Sparing the body, breast cancer treatment via nipple injection

Sparing the body, breast cancer treatment via nipple injection
This is an example of gene-targeting in a mouse mammary gland using this technique. Here, a fluorescent gene-targeting substance was injected via the nipple duct, and is shown to have targeted an example gene, cyclophilin. Credit: JoVE

On October 4, JoVE, the Journal of Visualized Experiments, will publish a new technique for breast cancer treatment and prevention—injection of therapeutics via the nipple. The procedure, demonstrated on mice, offers direct access to the most common origin of breast cancer, the milk ducts, and could be used to offer cancer therapy that spares healthy regions of the body.

"Local delivery of therapeutic agents into the breast, through intra-nipple injection, could diminish the side effects typically observed with systemic chemotherapy—where the toxic drugs pass through all of the tissues of the body," said Dr. Silva Krause, one of the researchers behind the experiment, "It also prevents drug breakdown by the liver, for example, which can rapidly reduce effective drug levels."

According to Krause, she and her colleagues have already begun experimentation in applying the method. "The authors have utilized this technique to inject a new nanoparticle-based therapeutic that inhibits a specific gene that drives breast cancer formation," said Krause, "This targeted treatment was shown to prevent cancer progression in mice that spontaneously develop mammary tumors, [and] is currently in review in Science Translational Medicine."

This video is not supported by your browser at this time.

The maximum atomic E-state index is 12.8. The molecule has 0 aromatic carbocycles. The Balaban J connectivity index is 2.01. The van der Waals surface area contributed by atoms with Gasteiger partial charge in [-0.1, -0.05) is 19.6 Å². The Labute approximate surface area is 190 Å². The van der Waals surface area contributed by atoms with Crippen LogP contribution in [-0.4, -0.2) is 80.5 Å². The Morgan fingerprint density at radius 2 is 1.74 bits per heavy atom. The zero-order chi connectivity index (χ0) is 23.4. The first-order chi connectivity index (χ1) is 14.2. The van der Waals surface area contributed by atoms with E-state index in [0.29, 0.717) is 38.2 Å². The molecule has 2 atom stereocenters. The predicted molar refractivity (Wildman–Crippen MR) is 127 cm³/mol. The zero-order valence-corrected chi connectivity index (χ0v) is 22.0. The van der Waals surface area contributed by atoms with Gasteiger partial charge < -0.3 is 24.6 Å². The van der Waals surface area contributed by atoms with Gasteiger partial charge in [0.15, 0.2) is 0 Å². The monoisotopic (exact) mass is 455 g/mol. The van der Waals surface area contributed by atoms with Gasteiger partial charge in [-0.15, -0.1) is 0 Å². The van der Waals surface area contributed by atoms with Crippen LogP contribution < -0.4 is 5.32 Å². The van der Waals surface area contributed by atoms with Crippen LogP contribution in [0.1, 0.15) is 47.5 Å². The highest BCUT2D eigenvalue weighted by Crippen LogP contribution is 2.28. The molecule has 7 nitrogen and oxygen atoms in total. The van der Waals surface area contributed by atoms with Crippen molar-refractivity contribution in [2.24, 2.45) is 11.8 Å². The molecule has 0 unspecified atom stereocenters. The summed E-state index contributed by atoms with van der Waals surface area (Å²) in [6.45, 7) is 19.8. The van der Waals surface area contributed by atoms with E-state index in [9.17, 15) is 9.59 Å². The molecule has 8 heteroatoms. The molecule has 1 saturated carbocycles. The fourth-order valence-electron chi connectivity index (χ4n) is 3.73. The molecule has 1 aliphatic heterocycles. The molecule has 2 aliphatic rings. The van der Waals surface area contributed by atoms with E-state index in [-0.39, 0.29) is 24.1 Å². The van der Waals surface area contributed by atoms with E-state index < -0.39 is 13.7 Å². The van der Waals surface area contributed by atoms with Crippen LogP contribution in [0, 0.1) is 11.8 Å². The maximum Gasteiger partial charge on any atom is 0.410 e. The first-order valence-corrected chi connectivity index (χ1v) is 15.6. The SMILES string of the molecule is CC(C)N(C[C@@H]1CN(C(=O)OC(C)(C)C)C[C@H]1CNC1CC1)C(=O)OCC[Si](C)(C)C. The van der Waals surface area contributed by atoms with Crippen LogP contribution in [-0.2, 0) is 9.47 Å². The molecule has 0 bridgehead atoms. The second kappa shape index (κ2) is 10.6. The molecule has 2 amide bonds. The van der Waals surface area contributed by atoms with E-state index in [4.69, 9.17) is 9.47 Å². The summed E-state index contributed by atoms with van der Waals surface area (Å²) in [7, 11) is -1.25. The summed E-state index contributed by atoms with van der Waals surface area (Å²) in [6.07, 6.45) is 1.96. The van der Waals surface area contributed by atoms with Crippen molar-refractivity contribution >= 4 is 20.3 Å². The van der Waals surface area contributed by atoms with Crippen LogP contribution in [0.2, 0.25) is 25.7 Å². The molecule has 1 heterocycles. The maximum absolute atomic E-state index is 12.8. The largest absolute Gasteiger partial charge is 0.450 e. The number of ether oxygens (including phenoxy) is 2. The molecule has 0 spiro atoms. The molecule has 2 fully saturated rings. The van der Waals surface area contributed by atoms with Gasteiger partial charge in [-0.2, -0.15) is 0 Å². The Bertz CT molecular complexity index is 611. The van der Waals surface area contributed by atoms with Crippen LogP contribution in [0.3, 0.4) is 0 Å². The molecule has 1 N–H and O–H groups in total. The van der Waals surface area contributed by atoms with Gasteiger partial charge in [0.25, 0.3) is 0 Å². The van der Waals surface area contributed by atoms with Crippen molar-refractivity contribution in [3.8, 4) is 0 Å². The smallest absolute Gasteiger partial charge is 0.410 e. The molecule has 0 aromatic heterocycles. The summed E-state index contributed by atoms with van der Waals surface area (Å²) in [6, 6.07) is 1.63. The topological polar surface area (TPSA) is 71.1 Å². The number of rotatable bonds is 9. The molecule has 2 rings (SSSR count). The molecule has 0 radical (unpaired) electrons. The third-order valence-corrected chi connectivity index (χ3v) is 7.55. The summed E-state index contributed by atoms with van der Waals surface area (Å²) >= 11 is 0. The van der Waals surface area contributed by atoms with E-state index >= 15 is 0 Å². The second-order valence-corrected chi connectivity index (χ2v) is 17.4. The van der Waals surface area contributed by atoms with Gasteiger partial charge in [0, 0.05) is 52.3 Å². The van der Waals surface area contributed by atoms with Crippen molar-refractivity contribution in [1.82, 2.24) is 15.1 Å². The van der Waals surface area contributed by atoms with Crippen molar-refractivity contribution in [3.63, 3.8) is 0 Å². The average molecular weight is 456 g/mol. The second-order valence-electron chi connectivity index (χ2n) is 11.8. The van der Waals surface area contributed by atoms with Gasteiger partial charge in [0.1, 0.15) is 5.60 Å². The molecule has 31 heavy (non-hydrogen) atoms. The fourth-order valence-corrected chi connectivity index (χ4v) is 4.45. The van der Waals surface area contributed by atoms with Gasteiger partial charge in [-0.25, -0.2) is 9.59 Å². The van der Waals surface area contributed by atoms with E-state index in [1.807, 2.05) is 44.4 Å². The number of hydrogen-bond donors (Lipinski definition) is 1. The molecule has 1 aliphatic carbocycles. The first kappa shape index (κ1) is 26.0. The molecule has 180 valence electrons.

In this video, scientists demonstrate how to deliver drugs to the mammary gland via nipple-injection. Credit: JoVE

In order to better communicate their procedure, Krause and her colleagues decided to publish with JoVE. "Because the reader can actually watch the process and see how reagents, instruments, and animals are physically handled over time, the likelihood of reproducing this method in their own labs is greatly enhanced," Krause said. "We believe this will help spread this new technical capability to many labs who are carrying out research."

add to favorites email to friend print save as pdf

Related Stories

Fragile X syndrome protein linked to breast cancer progression

Sep 18, 2013

A research team led by scientists from VIB/KU Leuven, Belgium, and the University of Rome Tor Vergata, Italy, in collaboration with several research centers and hospitals in Italy, the United Kingdom and, Belgium, has identified ...

Alternative target for breast cancer drugs

Jul 19, 2013

Scientists have identified higher levels of a receptor protein found on the surface of human breast tumour cells that may serve as a new drug target for the treatment of breast cancer. The results, which are published today ...

Protein predicts breast cancer prognosis

Aug 29, 2013

Researchers have identified a protein that they believe may help predict breast cancer prognosis, potentially relieving thousands of women at low risk from having to undergo painful, oft-debilitating therapies, while insuring ...

Recommended for you

US women's awareness of breast density varies

7 hours ago

Disparities in the level of awareness and knowledge of breast density exist among U.S. women, according to the results of a Mayo Clinic study published in the Journal of Clinical Oncology.

Study shows why some brain cancers resist treatment

8 hours ago

Scientists at The University of Texas MD Anderson Cancer Center may have discovered why some brain cancer patients develop resistance to standard treatments including radiation and the chemotherapy agent temozolomide.

Researchers identify genes responsible for lung tumors

10 hours ago

The lung transcription factor Nkx2-1 is an important gene regulating lung formation and normal respiratory functions after birth. Alterations in the expression of this transcription factor can lead to diseases such as lung ...

Lycopene may ward off kidney cancer in older women

11 hours ago

A higher intake by postmenopausal women of the natural antioxidant lycopene, found in foods like tomatoes, watermelon and papaya, may lower the risk of renal cell carcinoma, a type of kidney cancer.

User comments

Please sign in to add a comment. Registration is free, and takes less than a minute. Read more

Click here to reset your password.
Sign in to get notified via email when new comments are made.